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13 Sep 2018

A recent concert at the Auckland Town Hall prompted a query from an audience member – what are the keys of the venue’s Steinway grand piano made of?

A traditional keyboard consists of 52 flat white keys and 36 raised black keys; on a Steinway piano all these keys are made of Bavarian spruce. 

For the white keys, a polymer laminate covers the spruce, imitating the look and feel of ivory, which until the mid - 20th century was commonly used for these keys. 

Since a ban on the international trade in African elephant ivory and the realisation that plastic keys are more economical, very few piano keys made today are ivory. (While rare, ivory key tops are still available as long as there’s documentation to prove the ivory has not been illegally obtained.)

The raised black sharp key tops on vintage Steinways (and other pianos) were once almost always made of ebony. A hard, dense and naturally dark wood, ebony provided a beautiful contrast to the gleaming white ivory. Due to rarity and cost, these keys on new pianos are now generally made of high-grade plastics or other woods.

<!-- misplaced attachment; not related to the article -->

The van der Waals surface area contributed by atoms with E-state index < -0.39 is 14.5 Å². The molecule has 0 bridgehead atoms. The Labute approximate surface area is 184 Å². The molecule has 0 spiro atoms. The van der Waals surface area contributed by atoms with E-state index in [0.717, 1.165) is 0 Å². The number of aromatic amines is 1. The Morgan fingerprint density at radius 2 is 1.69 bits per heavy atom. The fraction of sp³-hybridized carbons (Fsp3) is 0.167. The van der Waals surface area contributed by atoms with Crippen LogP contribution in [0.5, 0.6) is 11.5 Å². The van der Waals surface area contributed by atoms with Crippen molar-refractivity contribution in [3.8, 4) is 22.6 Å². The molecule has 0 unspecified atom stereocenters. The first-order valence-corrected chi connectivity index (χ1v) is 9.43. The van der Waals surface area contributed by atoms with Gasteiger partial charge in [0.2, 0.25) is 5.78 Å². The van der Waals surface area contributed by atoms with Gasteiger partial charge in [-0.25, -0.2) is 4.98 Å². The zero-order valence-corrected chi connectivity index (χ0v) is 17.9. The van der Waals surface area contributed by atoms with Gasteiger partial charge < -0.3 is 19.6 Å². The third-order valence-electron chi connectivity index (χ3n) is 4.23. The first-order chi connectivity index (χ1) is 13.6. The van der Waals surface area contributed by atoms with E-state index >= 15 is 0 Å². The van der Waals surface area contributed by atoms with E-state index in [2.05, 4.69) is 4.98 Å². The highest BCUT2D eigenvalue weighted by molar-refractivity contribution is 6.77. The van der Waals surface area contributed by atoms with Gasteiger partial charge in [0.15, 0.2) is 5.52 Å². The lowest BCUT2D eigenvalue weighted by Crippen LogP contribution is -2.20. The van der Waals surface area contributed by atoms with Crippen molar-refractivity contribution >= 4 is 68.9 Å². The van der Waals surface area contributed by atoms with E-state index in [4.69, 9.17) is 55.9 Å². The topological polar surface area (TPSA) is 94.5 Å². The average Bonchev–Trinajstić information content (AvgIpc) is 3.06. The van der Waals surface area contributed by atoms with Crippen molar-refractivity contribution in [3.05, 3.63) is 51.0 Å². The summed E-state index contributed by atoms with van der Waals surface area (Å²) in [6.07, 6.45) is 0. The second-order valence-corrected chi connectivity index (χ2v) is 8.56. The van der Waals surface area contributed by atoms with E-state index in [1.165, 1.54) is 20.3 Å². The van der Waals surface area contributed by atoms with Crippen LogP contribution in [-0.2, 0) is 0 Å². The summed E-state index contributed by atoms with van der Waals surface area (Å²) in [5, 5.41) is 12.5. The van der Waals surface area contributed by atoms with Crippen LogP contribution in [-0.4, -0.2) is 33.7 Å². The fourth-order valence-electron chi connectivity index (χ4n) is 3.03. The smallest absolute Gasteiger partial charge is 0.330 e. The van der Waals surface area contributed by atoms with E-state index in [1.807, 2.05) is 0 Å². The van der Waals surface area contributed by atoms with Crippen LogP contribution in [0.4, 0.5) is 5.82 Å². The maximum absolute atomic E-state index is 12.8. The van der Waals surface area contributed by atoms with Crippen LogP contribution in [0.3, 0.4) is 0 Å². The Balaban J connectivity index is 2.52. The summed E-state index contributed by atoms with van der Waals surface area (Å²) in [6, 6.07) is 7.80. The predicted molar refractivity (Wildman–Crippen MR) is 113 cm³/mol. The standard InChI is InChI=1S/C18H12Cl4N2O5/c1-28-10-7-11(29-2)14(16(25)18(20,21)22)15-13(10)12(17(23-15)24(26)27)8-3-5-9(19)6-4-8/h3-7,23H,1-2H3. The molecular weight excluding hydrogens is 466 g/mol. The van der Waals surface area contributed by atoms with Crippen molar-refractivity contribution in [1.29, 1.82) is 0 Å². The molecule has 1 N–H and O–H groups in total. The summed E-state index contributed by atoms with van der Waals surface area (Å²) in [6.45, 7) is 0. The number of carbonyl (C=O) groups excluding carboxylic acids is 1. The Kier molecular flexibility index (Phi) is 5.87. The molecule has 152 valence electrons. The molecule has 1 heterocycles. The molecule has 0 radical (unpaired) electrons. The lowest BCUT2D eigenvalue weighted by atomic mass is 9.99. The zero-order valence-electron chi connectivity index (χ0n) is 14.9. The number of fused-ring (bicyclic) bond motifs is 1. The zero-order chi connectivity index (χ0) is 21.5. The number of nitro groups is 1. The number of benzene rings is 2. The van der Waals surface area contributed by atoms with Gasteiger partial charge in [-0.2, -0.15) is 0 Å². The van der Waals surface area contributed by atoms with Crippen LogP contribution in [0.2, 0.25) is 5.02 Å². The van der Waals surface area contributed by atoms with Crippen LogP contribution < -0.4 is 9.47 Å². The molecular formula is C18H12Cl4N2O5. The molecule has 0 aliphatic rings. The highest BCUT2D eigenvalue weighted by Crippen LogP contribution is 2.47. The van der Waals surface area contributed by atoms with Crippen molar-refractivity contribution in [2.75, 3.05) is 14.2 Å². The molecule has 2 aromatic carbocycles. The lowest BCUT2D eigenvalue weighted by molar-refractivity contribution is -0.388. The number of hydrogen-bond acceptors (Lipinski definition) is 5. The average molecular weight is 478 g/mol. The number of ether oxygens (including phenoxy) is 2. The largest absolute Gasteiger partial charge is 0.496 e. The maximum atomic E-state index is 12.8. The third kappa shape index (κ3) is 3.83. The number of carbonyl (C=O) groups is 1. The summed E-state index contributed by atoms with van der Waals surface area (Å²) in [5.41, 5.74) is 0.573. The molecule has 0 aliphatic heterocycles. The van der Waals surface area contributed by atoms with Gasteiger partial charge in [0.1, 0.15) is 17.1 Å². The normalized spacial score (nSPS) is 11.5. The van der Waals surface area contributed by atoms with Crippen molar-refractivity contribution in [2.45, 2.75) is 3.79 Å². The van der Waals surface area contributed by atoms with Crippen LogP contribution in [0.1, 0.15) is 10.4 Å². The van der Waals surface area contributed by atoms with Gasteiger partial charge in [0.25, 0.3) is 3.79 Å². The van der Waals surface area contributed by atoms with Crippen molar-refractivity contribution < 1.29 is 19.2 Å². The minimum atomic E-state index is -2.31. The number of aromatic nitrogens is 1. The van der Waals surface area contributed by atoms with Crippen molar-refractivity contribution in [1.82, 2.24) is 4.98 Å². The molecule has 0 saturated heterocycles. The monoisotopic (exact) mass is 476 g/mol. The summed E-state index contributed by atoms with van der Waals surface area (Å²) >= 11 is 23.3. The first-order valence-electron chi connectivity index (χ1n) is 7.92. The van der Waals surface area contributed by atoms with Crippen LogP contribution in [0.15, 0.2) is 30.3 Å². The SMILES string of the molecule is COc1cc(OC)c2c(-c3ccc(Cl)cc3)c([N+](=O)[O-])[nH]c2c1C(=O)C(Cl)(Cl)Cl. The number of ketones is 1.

The Steinway Company was founded by German immigrant Henry Englehard Steinway in 1853. Since 1871, Steinways have been built in Astoria, New York.

Vladimir Horowitz, the famous Russian pianist, used to travel with his own personal Steinway when he played concerts around the world.

A craftsman works on a Steinway piano in the company's factory. (Photo courtesy of Steinway & Sons)